A balance is needed. You need your developers to be prepared for what they’ll see in their day-to-day work, to recognize security issues as they come up, and know how to fix them. The ability to securely design a system is also needed. Training of some sort is required apart from simply remaining compliant.
We at Hunter2 believe in always available, hands-on security training. We provide a framework for training developers when required in a tight, efficient format that helps them retain what they learn. Individual security vulnerabilities are taught using labs which require the developer to exploit the vulnerability and then fix it.
Here are some characteristics of our style of training:
- The training is focused on the specific needs of the developer and/or company as a whole
- Training is available on demand when the developer needs it
- The training is given in an interactive format to engage the developer’s mind and increase retention of the concepts
- The training uses the same technologies the developers use every day
This style of training can be likened to software as a service offerings. It’s always on, always available, and developers are free to reach out and use it when they need it.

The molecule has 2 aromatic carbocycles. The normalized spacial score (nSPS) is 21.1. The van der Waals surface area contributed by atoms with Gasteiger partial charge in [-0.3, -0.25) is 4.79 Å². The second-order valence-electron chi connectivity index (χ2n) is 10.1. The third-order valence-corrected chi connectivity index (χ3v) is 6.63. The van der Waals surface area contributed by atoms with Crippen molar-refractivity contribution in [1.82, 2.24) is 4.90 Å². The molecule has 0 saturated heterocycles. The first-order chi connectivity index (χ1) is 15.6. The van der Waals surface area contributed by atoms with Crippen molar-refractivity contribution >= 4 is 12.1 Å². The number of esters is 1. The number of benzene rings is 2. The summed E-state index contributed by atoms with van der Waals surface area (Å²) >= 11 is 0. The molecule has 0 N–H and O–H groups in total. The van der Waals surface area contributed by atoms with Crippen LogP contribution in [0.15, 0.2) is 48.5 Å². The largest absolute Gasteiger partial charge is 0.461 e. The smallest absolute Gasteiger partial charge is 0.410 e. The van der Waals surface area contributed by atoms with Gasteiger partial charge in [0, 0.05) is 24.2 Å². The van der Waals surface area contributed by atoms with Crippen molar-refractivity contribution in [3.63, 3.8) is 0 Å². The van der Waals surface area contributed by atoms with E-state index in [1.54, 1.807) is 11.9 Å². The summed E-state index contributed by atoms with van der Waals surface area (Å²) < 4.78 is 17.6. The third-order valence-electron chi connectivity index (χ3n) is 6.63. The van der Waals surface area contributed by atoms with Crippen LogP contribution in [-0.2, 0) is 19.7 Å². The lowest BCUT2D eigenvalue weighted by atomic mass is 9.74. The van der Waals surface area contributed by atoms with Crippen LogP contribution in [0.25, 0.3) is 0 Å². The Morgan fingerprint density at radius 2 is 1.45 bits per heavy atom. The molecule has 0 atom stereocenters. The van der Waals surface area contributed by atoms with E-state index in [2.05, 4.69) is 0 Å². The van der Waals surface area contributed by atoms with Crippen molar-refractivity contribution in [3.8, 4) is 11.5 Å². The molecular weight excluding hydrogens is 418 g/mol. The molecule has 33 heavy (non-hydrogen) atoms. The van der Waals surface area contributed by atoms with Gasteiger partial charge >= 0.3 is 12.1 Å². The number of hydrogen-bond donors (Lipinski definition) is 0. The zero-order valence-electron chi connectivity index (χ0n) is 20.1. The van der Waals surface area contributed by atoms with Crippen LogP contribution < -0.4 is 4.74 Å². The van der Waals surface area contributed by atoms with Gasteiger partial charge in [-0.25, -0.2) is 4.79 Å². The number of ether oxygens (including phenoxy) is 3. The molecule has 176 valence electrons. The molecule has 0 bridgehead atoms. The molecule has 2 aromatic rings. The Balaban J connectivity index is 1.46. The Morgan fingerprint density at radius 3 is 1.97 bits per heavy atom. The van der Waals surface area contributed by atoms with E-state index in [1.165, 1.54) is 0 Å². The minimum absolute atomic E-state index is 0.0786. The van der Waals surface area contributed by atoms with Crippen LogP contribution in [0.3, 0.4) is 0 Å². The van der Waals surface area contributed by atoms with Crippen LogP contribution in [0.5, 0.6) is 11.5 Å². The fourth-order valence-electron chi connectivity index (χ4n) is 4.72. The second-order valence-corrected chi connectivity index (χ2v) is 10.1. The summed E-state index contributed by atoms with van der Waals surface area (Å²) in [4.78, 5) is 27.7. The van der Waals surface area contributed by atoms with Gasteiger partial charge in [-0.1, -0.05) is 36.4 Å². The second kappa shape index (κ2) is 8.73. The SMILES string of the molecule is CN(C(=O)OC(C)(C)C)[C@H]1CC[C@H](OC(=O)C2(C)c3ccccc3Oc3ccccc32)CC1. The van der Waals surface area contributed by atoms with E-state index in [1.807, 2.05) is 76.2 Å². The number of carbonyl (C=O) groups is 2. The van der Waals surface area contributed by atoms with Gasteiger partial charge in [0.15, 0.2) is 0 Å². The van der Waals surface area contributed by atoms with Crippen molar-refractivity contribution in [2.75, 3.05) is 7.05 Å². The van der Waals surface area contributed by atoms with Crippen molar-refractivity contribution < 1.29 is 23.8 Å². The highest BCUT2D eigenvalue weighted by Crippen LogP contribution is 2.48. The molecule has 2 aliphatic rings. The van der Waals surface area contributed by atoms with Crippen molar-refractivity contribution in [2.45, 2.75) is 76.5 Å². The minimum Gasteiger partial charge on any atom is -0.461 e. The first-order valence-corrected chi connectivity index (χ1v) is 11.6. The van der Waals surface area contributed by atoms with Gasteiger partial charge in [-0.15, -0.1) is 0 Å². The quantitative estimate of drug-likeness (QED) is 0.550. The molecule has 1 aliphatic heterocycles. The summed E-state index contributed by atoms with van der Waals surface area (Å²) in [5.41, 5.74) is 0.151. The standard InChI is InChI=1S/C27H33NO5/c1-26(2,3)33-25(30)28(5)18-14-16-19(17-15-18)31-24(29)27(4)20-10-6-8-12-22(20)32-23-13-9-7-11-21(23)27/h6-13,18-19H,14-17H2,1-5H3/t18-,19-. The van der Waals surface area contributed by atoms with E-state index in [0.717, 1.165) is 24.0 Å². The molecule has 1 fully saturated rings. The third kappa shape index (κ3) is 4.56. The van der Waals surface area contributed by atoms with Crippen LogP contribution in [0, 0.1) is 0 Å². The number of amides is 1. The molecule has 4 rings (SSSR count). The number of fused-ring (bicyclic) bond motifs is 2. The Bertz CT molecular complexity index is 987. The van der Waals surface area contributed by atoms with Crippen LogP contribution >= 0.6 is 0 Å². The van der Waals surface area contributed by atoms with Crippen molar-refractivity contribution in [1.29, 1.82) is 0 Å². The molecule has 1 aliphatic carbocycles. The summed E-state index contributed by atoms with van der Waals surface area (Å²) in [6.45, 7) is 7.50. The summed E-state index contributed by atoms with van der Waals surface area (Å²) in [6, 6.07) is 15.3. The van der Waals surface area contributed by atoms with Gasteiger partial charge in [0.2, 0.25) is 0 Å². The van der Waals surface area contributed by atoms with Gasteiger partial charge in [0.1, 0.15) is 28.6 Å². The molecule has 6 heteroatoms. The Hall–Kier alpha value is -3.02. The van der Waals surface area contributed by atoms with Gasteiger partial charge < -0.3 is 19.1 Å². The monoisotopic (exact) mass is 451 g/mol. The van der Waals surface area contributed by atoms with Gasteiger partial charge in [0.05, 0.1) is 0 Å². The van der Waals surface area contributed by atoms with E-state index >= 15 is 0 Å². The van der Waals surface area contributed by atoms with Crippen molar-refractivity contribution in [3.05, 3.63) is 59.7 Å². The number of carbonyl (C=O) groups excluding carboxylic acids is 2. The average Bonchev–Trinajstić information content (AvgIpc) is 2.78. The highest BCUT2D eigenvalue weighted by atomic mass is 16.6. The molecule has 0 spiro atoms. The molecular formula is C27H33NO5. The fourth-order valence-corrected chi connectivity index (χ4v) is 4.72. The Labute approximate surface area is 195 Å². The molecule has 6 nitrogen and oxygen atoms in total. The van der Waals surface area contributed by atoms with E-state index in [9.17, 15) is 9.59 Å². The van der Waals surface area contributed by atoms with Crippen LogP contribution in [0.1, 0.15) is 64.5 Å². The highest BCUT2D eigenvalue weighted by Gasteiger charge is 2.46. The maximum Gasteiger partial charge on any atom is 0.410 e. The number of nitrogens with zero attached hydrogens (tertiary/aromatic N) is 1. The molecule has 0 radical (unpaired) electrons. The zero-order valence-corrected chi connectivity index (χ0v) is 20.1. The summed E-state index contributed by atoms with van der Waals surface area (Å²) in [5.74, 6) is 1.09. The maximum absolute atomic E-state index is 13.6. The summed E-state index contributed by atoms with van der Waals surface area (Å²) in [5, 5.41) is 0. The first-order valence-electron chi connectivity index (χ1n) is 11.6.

Benefits of Effective Security Training
Now we’ve reached the balance required. With a continuous training model, the “at least once a year” requirement is met. A clear record will exist of your developers launching the training when they need it and completing interactive tasks that demonstrate competence. All of your developers will have training within the year. You can assign certain labs to new hires based on what security topics are most important for your company and software.
Another benefit is the ability for the labs to be customized based on the needs of the company. If analysis indicates that SQL injection is not really a problem for you, then you don’t need to force everyone to learn the ins and outs of SQL injection. If you have a rash of XSS vulnerabilities, however, you can assign XSS training to all of your developers. They’ll enter the lab, take a few minutes to really understand what XSS is all about, then fix it in the lab environment. Your developers will be ready to face XSS in their actual code.
Take the time to measure and identify the vulnerabilities in your code base. When you understand what your weaknesses are, you can tailor your training to match what your needs are. You can also adapt over time as your needs naturally change.
On-demand, hands-on security training helps compliant companies solve two problems:
- You have to train your developers at least once a year
- You want the training to be effective, and not a massive waste of time and money
Hands-on security training in interactive lab environments give your company the tools you need to be compliant without sacrificing productivity. And you’ll have the satisfaction of knowing that you aren’t simply checking a box, but providing a secure foundation for your software.